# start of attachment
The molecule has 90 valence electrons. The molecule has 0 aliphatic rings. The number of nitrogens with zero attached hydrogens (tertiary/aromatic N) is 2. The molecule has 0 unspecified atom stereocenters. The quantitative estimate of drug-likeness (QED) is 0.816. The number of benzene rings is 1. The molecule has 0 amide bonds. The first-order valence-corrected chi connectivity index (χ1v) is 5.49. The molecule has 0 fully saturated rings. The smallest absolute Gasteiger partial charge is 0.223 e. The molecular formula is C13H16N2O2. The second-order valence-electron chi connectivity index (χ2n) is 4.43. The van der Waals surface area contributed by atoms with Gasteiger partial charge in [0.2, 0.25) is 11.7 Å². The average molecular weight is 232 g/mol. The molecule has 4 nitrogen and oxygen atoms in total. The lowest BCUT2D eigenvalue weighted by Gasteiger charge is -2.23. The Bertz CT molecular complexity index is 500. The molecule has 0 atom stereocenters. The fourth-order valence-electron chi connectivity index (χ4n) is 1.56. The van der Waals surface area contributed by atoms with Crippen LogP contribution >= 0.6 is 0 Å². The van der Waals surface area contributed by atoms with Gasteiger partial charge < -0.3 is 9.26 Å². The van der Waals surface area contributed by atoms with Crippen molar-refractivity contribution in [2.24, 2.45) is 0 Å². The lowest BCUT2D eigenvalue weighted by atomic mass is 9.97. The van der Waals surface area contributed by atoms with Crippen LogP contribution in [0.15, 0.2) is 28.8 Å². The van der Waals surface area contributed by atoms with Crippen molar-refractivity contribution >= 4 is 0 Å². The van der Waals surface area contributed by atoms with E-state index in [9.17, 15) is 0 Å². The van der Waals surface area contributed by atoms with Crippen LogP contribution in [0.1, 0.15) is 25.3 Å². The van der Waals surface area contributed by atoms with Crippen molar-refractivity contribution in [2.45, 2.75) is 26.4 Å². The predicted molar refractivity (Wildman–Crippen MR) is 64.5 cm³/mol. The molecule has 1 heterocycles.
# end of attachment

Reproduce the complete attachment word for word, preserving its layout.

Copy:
The molecule has 90 valence electrons. The molecule has 0 aliphatic rings. The number of nitrogens with zero attached hydrogens (tertiary/aromatic N) is 2. The molecule has 0 unspecified atom stereocenters. The quantitative estimate of drug-likeness (QED) is 0.816. The number of benzene rings is 1. The molecule has 0 amide bonds. The first-order valence-corrected chi connectivity index (χ1v) is 5.49. The molecule has 0 fully saturated rings. The smallest absolute Gasteiger partial charge is 0.223 e. The molecular formula is C13H16N2O2. The second-order valence-electron chi connectivity index (χ2n) is 4.43. The van der Waals surface area contributed by atoms with Gasteiger partial charge in [0.2, 0.25) is 11.7 Å². The average molecular weight is 232 g/mol. The molecule has 4 nitrogen and oxygen atoms in total. The lowest BCUT2D eigenvalue weighted by Gasteiger charge is -2.23. The Bertz CT molecular complexity index is 500. The molecule has 0 atom stereocenters. The fourth-order valence-electron chi connectivity index (χ4n) is 1.56. The van der Waals surface area contributed by atoms with Crippen LogP contribution >= 0.6 is 0 Å². The van der Waals surface area contributed by atoms with Gasteiger partial charge < -0.3 is 9.26 Å². The van der Waals surface area contributed by atoms with Crippen molar-refractivity contribution in [2.24, 2.45) is 0 Å². The lowest BCUT2D eigenvalue weighted by atomic mass is 9.97. The van der Waals surface area contributed by atoms with Crippen LogP contribution in [0.15, 0.2) is 28.8 Å². The van der Waals surface area contributed by atoms with Crippen molar-refractivity contribution >= 4 is 0 Å². The van der Waals surface area contributed by atoms with E-state index in [9.17, 15) is 0 Å². The van der Waals surface area contributed by atoms with Crippen LogP contribution in [0.1, 0.15) is 25.3 Å². The van der Waals surface area contributed by atoms with Crippen molar-refractivity contribution in [2.45, 2.75) is 26.4 Å². The predicted molar refractivity (Wildman–Crippen MR) is 64.5 cm³/mol. The molecule has 1 heterocycles.